Facts about Jane Addams
Jane Addams Biography
A co-founder of Chicago’s Hull-House social settlement, Jane Addams was a reformer whose efforts earned her the 1931 Nobel Peace Prize (shared with Nicholas Murray Butler).
Addams and her longtime companion Ellen Gates Starr founded the Hull-House settlement in 1889 as a center for social services for poor immigrants.
Within a few years Addams had broadened her goals to include legislative protection for women and children, advocating women’s suffrage, a juvenile court system, labor laws and compulsory education.
She also became internationally famous as an advocate for peace and was a founder of the Women’s Peace Party and the International League for Peace and Freedom.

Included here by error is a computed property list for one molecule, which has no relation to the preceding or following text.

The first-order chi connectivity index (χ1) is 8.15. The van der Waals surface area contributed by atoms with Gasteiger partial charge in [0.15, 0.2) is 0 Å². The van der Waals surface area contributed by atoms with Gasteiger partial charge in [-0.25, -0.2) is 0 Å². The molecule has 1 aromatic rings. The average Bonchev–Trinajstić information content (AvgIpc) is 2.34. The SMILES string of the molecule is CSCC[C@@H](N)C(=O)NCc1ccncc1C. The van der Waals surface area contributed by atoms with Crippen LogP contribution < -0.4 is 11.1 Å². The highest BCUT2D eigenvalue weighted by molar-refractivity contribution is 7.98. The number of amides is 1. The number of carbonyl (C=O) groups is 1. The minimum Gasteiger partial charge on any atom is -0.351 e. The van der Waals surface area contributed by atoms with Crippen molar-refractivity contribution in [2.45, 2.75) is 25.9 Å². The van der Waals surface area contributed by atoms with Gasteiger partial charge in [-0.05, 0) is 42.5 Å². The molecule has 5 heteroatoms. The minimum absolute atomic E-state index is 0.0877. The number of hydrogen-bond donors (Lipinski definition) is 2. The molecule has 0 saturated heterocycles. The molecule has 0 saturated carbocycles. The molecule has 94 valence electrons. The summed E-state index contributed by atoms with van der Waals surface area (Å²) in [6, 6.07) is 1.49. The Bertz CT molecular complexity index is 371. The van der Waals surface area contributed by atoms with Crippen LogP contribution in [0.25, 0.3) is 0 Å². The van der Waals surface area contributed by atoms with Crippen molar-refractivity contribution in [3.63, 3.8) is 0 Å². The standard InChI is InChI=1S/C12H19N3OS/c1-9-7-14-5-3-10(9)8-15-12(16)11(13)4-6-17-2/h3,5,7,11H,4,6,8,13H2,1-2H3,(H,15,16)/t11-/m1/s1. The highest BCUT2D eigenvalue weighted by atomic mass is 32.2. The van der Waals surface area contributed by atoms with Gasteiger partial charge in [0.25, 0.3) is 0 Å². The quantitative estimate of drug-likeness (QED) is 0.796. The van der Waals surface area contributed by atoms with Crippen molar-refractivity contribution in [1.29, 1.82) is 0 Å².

Although her pacifism and efforts at social reform led some to denounce her as an anarchist, socialist or communist, by the end of her career many of the social reforms she advocated had become federal policy.
Addams was educated at Rockford Female Seminary (now Rockford College) and graduated in 1881… Her father was a friend of Abraham Lincoln‘s… Addams was the first American woman to win the Nobel Peace Prize… She was a co-founder of the American Civil Liberties Union (ACLU) and the National Association for the Advancement of Colored People (NAACP).
Something in Common with Jane Addams
3 Good Links
- Includes plenty of background on Addams
- Archive of primary source documents and images
- Portraits, archived documents and links to online texts